But, if you are really that interested in the truth of your experience, I think the above is well worth considering.
Personally, though I am open to the idea of AC cables changing the sound, I am at this point skeptical due to my own experience with them, particularly the lessons learned blind testing those and other items, and because the claims made by manufacturers are of a frankly suspicious nature - claims made about technical problems in AC causing audible problems, but virtually never objective evidence for the product’s claims in the audio domain.And over the years I’ve seen electrical engineers (who don’t have a vested interest in selling cables) eviscerate many of the fishy claims by AC cable manufacturers.
Hey...you asked... ;-)
Recall that there is no net flow of electons in an altenating current.
Here’s what I think is the fundamental reason why good power cables sound better than less expensive ones, or those with less sophisticated engineering.
I think that better power cables have a higher degree of noise rejection from the line and, as a result, are not passing this on to the power transformer, power caps and beyond. That would translate into higher S/N, which the ear is quite sensitive to.
Oh, and Geoff, I see you brought up the photon thing again. Photons are particles of light energy. Light does not propagate through opaque solids like wire; it stops them in their tracks. And yes, photons are always moving. It doesn’t take much displacement of electrons in a wire to create electromotive power to do some real work. But it’s not photons, and if you believe it is, please turn your belief into a peer reviewed reference or two so that I can read and examine the data that supports your theory, otherwise there’s simply no basis from which I or anyone else should believe you. I’m waiting. It’s simply electrons in wire that are the particles of electromotive force, along with the protons, of course, but the protons stay put yet provide the + charge to keep the electrons, that are negatively charged, in their atomic orbitals. And, recall that photons have no net charge.
roberjerman1,918 posts12-16-2018 12:46pmThere is no music signal going through a power cable. Your analogy comparing "light" to "heavy" masses does not apply to electron transfer through wires!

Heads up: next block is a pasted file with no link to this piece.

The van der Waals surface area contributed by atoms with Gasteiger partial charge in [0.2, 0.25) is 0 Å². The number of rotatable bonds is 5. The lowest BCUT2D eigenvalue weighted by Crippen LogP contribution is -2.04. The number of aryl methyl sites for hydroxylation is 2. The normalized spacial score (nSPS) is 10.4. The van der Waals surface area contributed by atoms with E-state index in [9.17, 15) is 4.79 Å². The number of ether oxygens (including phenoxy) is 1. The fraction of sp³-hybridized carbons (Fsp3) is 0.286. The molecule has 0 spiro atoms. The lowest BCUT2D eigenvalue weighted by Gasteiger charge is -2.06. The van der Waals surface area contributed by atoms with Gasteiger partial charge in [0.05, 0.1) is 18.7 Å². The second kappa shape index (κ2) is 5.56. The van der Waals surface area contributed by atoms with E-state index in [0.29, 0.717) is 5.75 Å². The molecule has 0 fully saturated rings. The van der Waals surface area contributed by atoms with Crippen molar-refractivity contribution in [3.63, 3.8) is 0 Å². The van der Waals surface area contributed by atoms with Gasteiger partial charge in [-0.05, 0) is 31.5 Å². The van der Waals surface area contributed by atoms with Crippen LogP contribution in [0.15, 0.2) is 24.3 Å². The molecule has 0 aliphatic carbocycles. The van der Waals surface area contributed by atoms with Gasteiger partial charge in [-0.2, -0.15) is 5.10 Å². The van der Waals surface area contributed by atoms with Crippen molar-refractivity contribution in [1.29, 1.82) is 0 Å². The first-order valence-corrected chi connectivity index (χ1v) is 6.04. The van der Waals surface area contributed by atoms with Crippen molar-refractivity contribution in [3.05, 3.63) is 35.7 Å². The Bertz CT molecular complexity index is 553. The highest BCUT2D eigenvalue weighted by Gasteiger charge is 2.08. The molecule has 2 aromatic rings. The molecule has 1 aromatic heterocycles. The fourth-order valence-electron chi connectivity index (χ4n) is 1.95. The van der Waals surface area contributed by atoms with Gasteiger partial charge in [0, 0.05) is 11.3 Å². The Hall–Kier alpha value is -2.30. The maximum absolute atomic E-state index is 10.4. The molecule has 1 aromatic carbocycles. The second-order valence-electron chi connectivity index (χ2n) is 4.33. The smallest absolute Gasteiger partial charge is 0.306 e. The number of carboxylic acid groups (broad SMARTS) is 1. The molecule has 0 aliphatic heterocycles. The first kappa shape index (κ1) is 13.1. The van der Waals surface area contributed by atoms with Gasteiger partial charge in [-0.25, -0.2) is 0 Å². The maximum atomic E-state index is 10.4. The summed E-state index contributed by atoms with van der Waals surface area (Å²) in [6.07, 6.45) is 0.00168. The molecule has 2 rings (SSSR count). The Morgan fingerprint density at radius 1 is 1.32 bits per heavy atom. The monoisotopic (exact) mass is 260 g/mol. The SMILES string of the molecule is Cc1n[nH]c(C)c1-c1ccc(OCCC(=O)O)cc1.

>>>>I didn’t say there was “music signal” going through a power cable. In an alternating current AC circuit the drift velocity direction of electrons alternates along with the current. I did not compare light to heavy masses. You’re confusing me with someone else.
Stevecham, please be aware all electromagnetic waves are comprised of photons. What we usually call light, i.e., visible light, is part of the electromagnetic spectrum but only a very small part. Radio waves, gamma rays, x Rays, visible light - they’re all photons. Visible light cannot penetrate opaque materials, that’s obviously true, but obviously other higher energy electromagnetic waves in the spectrum can penetrate opaque and solid material, gamma rays, x-rays and ......electronic signals through wire.
The signals in wire are electromagnetic waves - that’s why they travel through wire at near lightspeed. That’s why telephone signals through buried copper cable travel at near lightspeed, that why there’s no propagation delay. And also why there’s no delay over cell phone systems - radio waves travel at near lightspeed in air. And what is the ONLY particle that can travel at near lightspeed in a medium and at lightspeed in a vacuum? Answer at 11. 😳
"A 2014 study published in Science Translational Medicine (Harvard medical school) explored placebo effect by testing how people reacted to migraine pain medication. The researchers discovered that the placebo was 50% as effective as the real drug to reduce pain after a migraine attack."
That percentage would pretty much cover the " significant" difference some people are hearing. Spend the extra money on room tweaks.
fossda "My good audio retailers and the audio literature have indicated that power cables are of first importance in cabling upgrades."
Salesmen tend to do that.
Lots of highly subjective discussion.
I will look at my AC at the receptacle then after the surge suppressor then after the power conditioner. My scope is only good to 100MHz but I think that that should be sufficient. Anything AFTER the power conditioner seems to me irrelevant unless one is willing to modify equipment itself. Personally, I am skeptical about diode noise in PS rectifers (please note... "skeptical") after all what are all those PS caps for?
Anyway, this will need to wait until later this week when I get some time.